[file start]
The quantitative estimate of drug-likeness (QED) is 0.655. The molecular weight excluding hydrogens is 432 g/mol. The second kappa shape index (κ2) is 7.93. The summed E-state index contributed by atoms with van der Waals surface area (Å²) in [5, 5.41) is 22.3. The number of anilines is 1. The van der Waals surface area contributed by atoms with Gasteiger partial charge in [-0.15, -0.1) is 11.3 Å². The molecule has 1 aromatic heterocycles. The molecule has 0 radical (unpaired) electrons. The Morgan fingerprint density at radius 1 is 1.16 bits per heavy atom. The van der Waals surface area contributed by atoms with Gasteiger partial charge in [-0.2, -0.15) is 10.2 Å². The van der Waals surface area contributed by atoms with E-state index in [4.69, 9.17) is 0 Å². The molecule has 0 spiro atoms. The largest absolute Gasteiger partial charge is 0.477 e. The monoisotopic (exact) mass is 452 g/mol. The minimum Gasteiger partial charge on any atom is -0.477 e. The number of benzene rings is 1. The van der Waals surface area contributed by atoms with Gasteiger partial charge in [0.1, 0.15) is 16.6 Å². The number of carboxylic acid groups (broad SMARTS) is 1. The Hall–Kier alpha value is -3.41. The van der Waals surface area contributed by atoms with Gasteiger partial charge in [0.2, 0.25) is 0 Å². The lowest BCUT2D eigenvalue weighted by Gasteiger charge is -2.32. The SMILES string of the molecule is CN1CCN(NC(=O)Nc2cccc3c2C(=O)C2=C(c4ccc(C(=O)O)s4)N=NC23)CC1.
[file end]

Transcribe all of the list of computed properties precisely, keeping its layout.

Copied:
The quantitative estimate of drug-likeness (QED) is 0.655. The molecular weight excluding hydrogens is 432 g/mol. The second kappa shape index (κ2) is 7.93. The summed E-state index contributed by atoms with van der Waals surface area (Å²) in [5, 5.41) is 22.3. The number of anilines is 1. The van der Waals surface area contributed by atoms with Gasteiger partial charge in [-0.15, -0.1) is 11.3 Å². The molecule has 1 aromatic heterocycles. The molecule has 0 radical (unpaired) electrons. The Morgan fingerprint density at radius 1 is 1.16 bits per heavy atom. The van der Waals surface area contributed by atoms with Gasteiger partial charge in [-0.2, -0.15) is 10.2 Å². The van der Waals surface area contributed by atoms with E-state index in [4.69, 9.17) is 0 Å². The molecule has 0 spiro atoms. The largest absolute Gasteiger partial charge is 0.477 e. The monoisotopic (exact) mass is 452 g/mol. The minimum Gasteiger partial charge on any atom is -0.477 e. The number of benzene rings is 1. The van der Waals surface area contributed by atoms with Gasteiger partial charge in [0.1, 0.15) is 16.6 Å². The number of carboxylic acid groups (broad SMARTS) is 1. The Hall–Kier alpha value is -3.41. The van der Waals surface area contributed by atoms with Gasteiger partial charge in [0.2, 0.25) is 0 Å². The lowest BCUT2D eigenvalue weighted by Gasteiger charge is -2.32. The SMILES string of the molecule is CN1CCN(NC(=O)Nc2cccc3c2C(=O)C2=C(c4ccc(C(=O)O)s4)N=NC23)CC1.